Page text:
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Thawing Relations Between Transparency Activists and Government in Russia Yield Results

BY David Eaves | Monday, December 17 2012

I recently had a chance to sit down with Ivan Pavlov, the head of Freedom of Information Foundation in Russia (FIFR). As many readers can imagine, Russia is not the easiest place to be a freedom of information advocate. Headlines about Russia are dominated by protests against rigged presidential elections and the controversy surrounding the rock band Pussy Riot whose members were given harsh jail terms after a protest concert. The environment can indeed be exceedingly hostile to a government transparency campaign. This year the Russian government adopted a law that essentially equates any foreign funding of non-profits to espionage, and for FIFR, this had real consequences. The loss of international funders forced it to reduce its staff from 50 to 20.

Interestingly, however, the Russian transparency environment is not without both opportunities and innovations. Legally, there are requirements for government transparency encoded in Russian law — they are however infrequently adhered to. But this does give advocates some legal ground to stand on. And politically, there is opportunity as well. The government is talking more and more about fighting corruption, creating room for both advocates and government officials to talk about how transparency could play a role in addressing this issue.

Given the overall climate however one would think that relationships between transparency advocates and the government would be openly hostile. What's interesting is that, while there are clearly points of strong disagreement, there is some innovative and collaborative work going on.

Pavlov shared with me how a shift to a focus on engagement between FIFR and some Russian ministries is yielding some positive results.

Previously FIFR's approach to assessing transparency was relatively traditional: They would commission a study of how much information various Russian ministries were sharing, generally by researching their website, rating the ministries' performance against a standardized schema, and then making some draft recommendations. This work would then get published in a report available to the public and sent to various ministries. Sometimes the reports would be read and occasionally some of the recommendations were adopted.

More recently, however, FIFR has taken a new approach. While the research and report phase looks the same, now FIFR shares a preliminary pre-publication version of the report with the ministries being assessed. Government officials are invited to comment on the results, find discrepancies and engage the experts. Sometimes the government can demonstrate the report is inaccurate, improving its quality. More interestingly, the government is given a period of time to adopt the preliminary recommendations and consequently, improve its score. After this window closes, an official report is published with the governments' feedback and adopted changes taken into account.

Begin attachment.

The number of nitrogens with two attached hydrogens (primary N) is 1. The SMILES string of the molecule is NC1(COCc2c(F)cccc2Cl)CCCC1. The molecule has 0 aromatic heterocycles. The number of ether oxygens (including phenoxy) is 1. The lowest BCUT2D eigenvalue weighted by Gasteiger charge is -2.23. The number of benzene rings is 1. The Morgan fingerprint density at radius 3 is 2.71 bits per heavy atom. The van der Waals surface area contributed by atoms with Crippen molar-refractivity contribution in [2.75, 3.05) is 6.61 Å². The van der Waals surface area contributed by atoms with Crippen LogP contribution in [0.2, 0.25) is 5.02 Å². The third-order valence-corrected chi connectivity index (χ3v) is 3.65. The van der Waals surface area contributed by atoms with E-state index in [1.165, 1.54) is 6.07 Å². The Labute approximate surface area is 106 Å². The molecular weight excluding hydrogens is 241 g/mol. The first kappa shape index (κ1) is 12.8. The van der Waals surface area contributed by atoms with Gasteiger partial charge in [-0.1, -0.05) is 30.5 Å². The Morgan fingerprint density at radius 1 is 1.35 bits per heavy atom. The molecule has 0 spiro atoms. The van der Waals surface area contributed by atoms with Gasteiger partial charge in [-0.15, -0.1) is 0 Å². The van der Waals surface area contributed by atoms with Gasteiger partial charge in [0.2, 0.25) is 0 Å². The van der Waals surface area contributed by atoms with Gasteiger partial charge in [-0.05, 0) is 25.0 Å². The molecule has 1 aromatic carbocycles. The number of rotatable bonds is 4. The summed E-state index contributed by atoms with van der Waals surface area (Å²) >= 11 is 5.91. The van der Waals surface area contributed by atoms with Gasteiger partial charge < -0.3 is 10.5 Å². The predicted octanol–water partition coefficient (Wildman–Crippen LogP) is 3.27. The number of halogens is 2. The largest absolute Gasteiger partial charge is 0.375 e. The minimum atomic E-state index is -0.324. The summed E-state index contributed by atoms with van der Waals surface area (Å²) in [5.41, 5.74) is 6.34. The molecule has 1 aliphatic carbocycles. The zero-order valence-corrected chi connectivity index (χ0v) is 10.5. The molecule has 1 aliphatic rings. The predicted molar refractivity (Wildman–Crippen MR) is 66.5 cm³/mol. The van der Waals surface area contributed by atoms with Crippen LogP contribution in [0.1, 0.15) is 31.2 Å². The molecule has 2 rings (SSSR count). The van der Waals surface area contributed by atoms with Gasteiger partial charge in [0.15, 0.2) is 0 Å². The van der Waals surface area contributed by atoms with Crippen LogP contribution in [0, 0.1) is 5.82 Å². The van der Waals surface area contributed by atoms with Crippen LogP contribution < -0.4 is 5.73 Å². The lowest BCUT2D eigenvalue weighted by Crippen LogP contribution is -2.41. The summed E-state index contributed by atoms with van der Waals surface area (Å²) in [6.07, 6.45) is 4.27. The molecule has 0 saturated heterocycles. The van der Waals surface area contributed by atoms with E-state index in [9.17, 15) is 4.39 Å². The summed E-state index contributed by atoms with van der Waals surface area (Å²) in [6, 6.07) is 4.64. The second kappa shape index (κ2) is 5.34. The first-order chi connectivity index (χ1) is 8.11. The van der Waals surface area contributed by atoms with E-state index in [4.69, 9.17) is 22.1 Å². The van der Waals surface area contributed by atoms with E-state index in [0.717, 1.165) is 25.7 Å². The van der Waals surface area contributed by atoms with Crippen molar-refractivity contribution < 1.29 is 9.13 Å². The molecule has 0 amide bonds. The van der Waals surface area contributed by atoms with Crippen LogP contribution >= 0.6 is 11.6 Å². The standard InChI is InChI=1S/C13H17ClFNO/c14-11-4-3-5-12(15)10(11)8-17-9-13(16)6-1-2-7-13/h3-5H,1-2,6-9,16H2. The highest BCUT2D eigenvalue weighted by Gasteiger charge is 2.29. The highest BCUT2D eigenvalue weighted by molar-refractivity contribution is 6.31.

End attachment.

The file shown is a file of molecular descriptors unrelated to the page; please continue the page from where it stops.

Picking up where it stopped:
I can imagine that this more iterative process would strike some transparency advocates as too collaborative. But for those of us interested in outcomes as opposed to just advocacy, the results are interesting. In the new model many more ministries have been keen to work with FIFR to improve their rating. As a result the average rating has gone from a rating of 20 (on a scale of 100) from last year to a rating 27. These scores may still be low, but it does reflect a dramatic improvement. More interestingly, because the processes encourages ministries to work with FIFR it has helped identify a great deal more government allies — officials within various ministries who want to be more transparent — who are interested in working with FIFR. Identifying and cultivating a pool of public servants interested in transparency is, in and of itself, an enormous win as it yields internal stakeholders who will try to drive change and, who can help you identify and cultivate still more allies.

This is also not to say that the approach is without risks. On the one side, the methodology requires discipline, the desire of government to shift the goalposts — to cause an organization to soften its criteria — is probably ever present. More dangerous is the risk that a repressive government might coerce the organization, or its employees, to apply the rules in a way that are overly favourable but appear legitimate. One way to mitigate against these dangers is to publish the preliminary results publicly so that other civil society actors and international observers can see if the ratings or suggestions have been altered in problematic ways.

There is, obviously, a great deal of work to be done in Russia but often it is interesting to see the tactics and approaches adopted in more "hostile" environments as these are sometimes the places where practitioners and advocates are forced to be the most innovative. FIFR's approach may not work everywhere, but it is something that advocates elsewhere can at least contemplate as the evaluate their effectiveness.

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